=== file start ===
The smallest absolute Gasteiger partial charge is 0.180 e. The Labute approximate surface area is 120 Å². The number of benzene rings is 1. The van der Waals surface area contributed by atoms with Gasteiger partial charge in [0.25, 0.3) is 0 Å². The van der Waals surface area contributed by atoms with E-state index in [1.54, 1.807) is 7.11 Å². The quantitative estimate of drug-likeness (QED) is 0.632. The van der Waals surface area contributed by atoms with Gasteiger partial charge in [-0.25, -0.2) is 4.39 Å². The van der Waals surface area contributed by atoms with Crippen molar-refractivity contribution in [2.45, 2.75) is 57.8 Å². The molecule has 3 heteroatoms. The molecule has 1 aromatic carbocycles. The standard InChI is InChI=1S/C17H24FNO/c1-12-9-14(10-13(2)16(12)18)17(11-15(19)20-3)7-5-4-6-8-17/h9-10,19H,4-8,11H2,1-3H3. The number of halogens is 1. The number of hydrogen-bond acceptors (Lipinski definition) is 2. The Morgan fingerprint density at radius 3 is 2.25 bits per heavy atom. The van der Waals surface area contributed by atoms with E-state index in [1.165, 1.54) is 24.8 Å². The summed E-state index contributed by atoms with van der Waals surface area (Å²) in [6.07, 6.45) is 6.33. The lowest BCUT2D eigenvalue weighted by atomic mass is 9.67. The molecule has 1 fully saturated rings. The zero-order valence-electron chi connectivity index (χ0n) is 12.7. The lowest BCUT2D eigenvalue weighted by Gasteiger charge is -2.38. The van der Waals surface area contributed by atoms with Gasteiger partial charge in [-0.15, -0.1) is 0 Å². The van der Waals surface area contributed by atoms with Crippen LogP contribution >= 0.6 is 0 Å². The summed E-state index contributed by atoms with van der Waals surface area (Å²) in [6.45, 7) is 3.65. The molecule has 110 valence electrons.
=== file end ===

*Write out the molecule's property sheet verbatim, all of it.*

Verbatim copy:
The smallest absolute Gasteiger partial charge is 0.180 e. The Labute approximate surface area is 120 Å². The number of benzene rings is 1. The van der Waals surface area contributed by atoms with Gasteiger partial charge in [0.25, 0.3) is 0 Å². The van der Waals surface area contributed by atoms with E-state index in [1.54, 1.807) is 7.11 Å². The quantitative estimate of drug-likeness (QED) is 0.632. The van der Waals surface area contributed by atoms with Gasteiger partial charge in [-0.25, -0.2) is 4.39 Å². The van der Waals surface area contributed by atoms with Crippen molar-refractivity contribution in [2.45, 2.75) is 57.8 Å². The molecule has 3 heteroatoms. The molecule has 1 aromatic carbocycles. The standard InChI is InChI=1S/C17H24FNO/c1-12-9-14(10-13(2)16(12)18)17(11-15(19)20-3)7-5-4-6-8-17/h9-10,19H,4-8,11H2,1-3H3. The number of halogens is 1. The number of hydrogen-bond acceptors (Lipinski definition) is 2. The Morgan fingerprint density at radius 3 is 2.25 bits per heavy atom. The van der Waals surface area contributed by atoms with E-state index in [1.165, 1.54) is 24.8 Å². The summed E-state index contributed by atoms with van der Waals surface area (Å²) in [6.07, 6.45) is 6.33. The lowest BCUT2D eigenvalue weighted by atomic mass is 9.67. The molecule has 1 fully saturated rings. The zero-order valence-electron chi connectivity index (χ0n) is 12.7. The lowest BCUT2D eigenvalue weighted by Gasteiger charge is -2.38. The van der Waals surface area contributed by atoms with Gasteiger partial charge in [-0.15, -0.1) is 0 Å². The van der Waals surface area contributed by atoms with Crippen LogP contribution >= 0.6 is 0 Å². The summed E-state index contributed by atoms with van der Waals surface area (Å²) in [6.45, 7) is 3.65. The molecule has 110 valence electrons.